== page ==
God led the Israelites out of slavery and into the desert. There, they complained and grumbled: we would rather die in Egypt with our fleshpots, than starve out here in the desert!
Sometimes, we would rather die than truly, genuinely, extend ourselves to another. We have to leave the comfortable—yet isolated—land of the self. The process is so painful. We risk embarrassment and rejection.
Pope Benedict says that everyone has to undergo his own Exodus. “The path we follow toward genuine loving leads by way of losing oneself and through all the affliction of an Exodus” (Joseph Cardinal Ratzinger, God and Love)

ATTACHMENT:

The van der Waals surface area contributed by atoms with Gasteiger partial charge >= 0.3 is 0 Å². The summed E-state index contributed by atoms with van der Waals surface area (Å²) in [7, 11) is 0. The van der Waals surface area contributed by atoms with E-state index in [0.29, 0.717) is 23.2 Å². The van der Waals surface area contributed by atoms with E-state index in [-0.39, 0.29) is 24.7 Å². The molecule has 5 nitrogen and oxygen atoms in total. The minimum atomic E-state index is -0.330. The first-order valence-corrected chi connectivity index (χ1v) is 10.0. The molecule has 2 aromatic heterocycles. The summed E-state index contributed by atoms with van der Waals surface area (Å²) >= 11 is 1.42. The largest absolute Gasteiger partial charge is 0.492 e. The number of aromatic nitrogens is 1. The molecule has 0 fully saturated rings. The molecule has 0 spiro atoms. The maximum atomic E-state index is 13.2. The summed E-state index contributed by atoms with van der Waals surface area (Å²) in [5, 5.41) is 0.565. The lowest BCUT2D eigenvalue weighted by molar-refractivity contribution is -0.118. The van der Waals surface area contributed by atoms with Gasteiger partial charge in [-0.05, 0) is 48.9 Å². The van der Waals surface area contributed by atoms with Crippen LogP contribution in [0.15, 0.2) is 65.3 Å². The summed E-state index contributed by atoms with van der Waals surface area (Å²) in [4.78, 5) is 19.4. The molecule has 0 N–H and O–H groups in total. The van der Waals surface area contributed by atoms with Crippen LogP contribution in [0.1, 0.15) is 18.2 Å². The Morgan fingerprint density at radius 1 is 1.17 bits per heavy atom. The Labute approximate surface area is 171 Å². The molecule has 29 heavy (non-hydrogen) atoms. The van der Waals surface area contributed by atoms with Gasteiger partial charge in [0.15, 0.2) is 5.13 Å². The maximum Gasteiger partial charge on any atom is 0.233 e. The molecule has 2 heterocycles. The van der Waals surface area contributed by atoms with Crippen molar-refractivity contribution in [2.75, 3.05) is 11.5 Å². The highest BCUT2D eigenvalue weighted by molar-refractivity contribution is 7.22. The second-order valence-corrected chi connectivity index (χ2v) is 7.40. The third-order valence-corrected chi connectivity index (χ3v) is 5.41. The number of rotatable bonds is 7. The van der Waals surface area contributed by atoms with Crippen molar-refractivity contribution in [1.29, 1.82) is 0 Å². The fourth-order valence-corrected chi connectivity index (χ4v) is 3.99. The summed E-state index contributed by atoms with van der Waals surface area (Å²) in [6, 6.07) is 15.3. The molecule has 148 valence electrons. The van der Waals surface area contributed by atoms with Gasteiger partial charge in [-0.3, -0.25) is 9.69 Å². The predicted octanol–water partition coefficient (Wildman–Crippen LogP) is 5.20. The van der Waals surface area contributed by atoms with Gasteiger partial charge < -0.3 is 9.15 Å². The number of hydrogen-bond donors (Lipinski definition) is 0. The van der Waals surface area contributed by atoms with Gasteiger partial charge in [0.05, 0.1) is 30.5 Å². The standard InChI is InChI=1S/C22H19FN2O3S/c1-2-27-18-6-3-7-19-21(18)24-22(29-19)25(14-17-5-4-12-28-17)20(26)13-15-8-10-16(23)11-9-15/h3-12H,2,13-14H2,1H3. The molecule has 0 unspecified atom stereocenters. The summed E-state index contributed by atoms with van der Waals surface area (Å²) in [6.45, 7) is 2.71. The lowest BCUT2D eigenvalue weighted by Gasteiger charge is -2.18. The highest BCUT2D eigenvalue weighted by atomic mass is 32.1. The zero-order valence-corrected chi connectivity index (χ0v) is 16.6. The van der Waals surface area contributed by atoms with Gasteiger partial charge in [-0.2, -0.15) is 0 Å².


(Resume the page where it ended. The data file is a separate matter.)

As we prepare for another Lent, we should take a hard look at the ways we avoid the Exodus journey. How many opportunities for love have we lost, simply because we didn’t want to go outside our comfort zone?
What is your Egypt, your zone of selfishness? Do you have a list of attributes that your future partner must fulfill, or you won’t give him a chance? Do you hide behind your introversion? Do you push others away by the force of your personality? Do you wield your faith like a club? Are you so fearful of rejection that you never take the first step? Is your Ideal spouse an impossible dream?
Loving another means transcending ourselves, coming out of our isolation and selfishness. This doesn’t happen just once in our life, when we “fall in love,” but instead is a rather painful process of letting go of ourselves. We are on this journey throughout our entire life. Every day that we are alive should bring more opportunities to love.
Let’s begin today.